The Violence of Virgil's Aeneid

The Violence of Virgil's Aeneid

Length: 1356 words (3.9 double-spaced pages)

Rating: Excellent

Open Document

Essay Preview

More ↓


The Violence of Virgil's Aeneid

 

     The story of Virgil's Aeneid was drawn from many sources, the most

influential being the work of the Greek poet Homer.  Virgil based the first six

books of the Aeneid on the Odessey and the last six books on the Iliad both

written by Homer.  The Aeneid describes the adventures of Aeneas, the legendary

Trojan hero who survived the fall of troy, sailed westward to Italy and founded

Rome.  During the time that Virgil wrote the Aeneid he incorporated all known

Rome history up to his own time.

 

      The book is world renowned and also is said by many to be one of the

best works ever.  The last chapter of the Aeneid has caused some problems for

readers.  The first problem that is evident is the manner in which Aeneas deals

with Turnus.  In book XII Turnus states that the fight should be between the two

men as apposed to both armies fighting any further.  Turnus had every right to

dislike Aeneas who came unannounced, tried to take his fiancé, Aeneas' son

killed their sacred deer, and he took his land.  They have a great dual and

Aeneas disarmed Turnus by striking him in the leg.  With his sword to his chest

Turnus makes a last request for his body to be returned to his family, as Aeneas

is considering the request he notices that Turnus is wearing the sword belt of

Pallas and the stoic ways of Aeneas leave him as rage, fury, and anger run

through his body.  He kills Turnus in anger and dedicates his death to Pallas.

This loss of control and act of violence is the opposite of stoicism and the way

Aeneas had been portrayed the rest of the epic.

 

      Turnus has to die for the founding of Rome to occur but he should not

have been killed in such a way.  The killing was payback for the dishonorable

way that Pallas was killed.  The sword belt had images that reflect Augustinian

Rome as did the shield in book eight.  The theft of the belt from Pallas can be

compared to the stolen helmet and the youth slain when his guard was down and

How to Cite this Page

MLA Citation:
"The Violence of Virgil's Aeneid." 123HelpMe.com. 28 Jan 2020
    <https://www.123helpme.com/view.asp?id=16588>.

Need Writing Help?

Get feedback on grammar, clarity, concision and logic instantly.

Check your paper »

The Aeneid by Virgil Essay

- There is a certain misconception that mentions Romans in the past enjoyed violence in their society. A lot of it was known from books in ancient Rome where the writers would describe their gladiatorial fights and the keeping of slaves. History tells us that it is true that the Romans enjoyed the events of the fights and even today it has become part of our culture to see people fight for entertainment and money but without any weaponry that could kill somebody. These particular types of events it is enjoyed even today....   [tags: ancient rome, violence and rage]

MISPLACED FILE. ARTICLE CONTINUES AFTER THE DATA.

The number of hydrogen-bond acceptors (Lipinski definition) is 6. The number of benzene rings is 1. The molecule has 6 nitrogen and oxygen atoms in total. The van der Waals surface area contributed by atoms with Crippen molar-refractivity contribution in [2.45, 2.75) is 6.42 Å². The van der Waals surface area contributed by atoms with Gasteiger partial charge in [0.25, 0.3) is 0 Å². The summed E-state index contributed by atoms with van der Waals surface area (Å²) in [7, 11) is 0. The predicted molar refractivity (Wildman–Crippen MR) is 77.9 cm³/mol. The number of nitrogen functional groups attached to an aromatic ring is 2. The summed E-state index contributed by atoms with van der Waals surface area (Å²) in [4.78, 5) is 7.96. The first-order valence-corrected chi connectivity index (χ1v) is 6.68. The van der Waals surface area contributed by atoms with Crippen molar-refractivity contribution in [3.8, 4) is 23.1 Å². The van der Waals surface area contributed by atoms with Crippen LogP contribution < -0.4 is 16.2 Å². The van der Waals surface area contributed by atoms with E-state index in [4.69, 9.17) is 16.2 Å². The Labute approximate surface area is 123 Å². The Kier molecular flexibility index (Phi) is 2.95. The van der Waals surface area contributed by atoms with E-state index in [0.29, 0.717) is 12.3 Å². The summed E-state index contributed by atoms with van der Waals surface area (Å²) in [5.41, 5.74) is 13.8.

Research Papers
1252 words (3.6 pages)

Analysis Of Virgil 's ' The Aeneid ' Essay example

- Throughout Virgil’s epic poem, The Aeneid, the hero Aeneas undergoes a personal journey of establishing Rome, not only in the corporeal sense, but also in establishing the example of how a true and virtuous Roman acts. In the first six books, Aeneas struggles with the concept of gravitas, shown in his lack of true understanding of what was at stake. In the last six books, Aeneas struggles with his own pietas, trying to become the leader that his people need him to be. Eventually, Aeneas conquers the Latins, founds the glorious Roman Empire, and obtains the ultimate achievement of becoming immortalized in history....   [tags: Roman Empire, Ancient Rome, Roman Republic]

Research Papers
1589 words (4.5 pages)

Why did Virgil Want to Burn The Aeneid? Essay

- Why did Virgil Want to Burn The Aeneid. Publius Vergilis Maro, known to us as Virgil, was born Oct 15, 70 BC in Northern Italy. Octavius, who had always been a friend of Virgil, became Emperor in 27 BC, adopting the name of Augustus. He made Virgil in a sense, a court poet, "although [Virgil] always retained his independence of thought and expression" (Milch 7). However it was the Emperor's initial idea, and not Virgil's own, for him to write the Aeneid. Virgil accepted the project although he later wrote that "he thought he must have been just about mad to attempt the task" (Quinn 73)....   [tags: History Historical Papers]

Free Essays
1667 words (4.8 pages)

Aeneid vs. Odyssey Essay

- Aeneid vs. Odyssey Both the Odyssey and the Aeneid share some similarities as epics; both describe the trials of a heroic figure who is the ideal representative of a particular culture. There are even individual scenes in the Aeneid are borrowed from the Odyssey. Yet, why are Odysseus and Aeneas so unlike one another. The answer is that the authors lived in two different worlds, whose values and perceptions varied greatly of a fundamental level. To illustrate, two common ideas woven into the Odyssey are custom and recklessness....   [tags: Papers Compare Contrast Odyssey Aeneid Essays]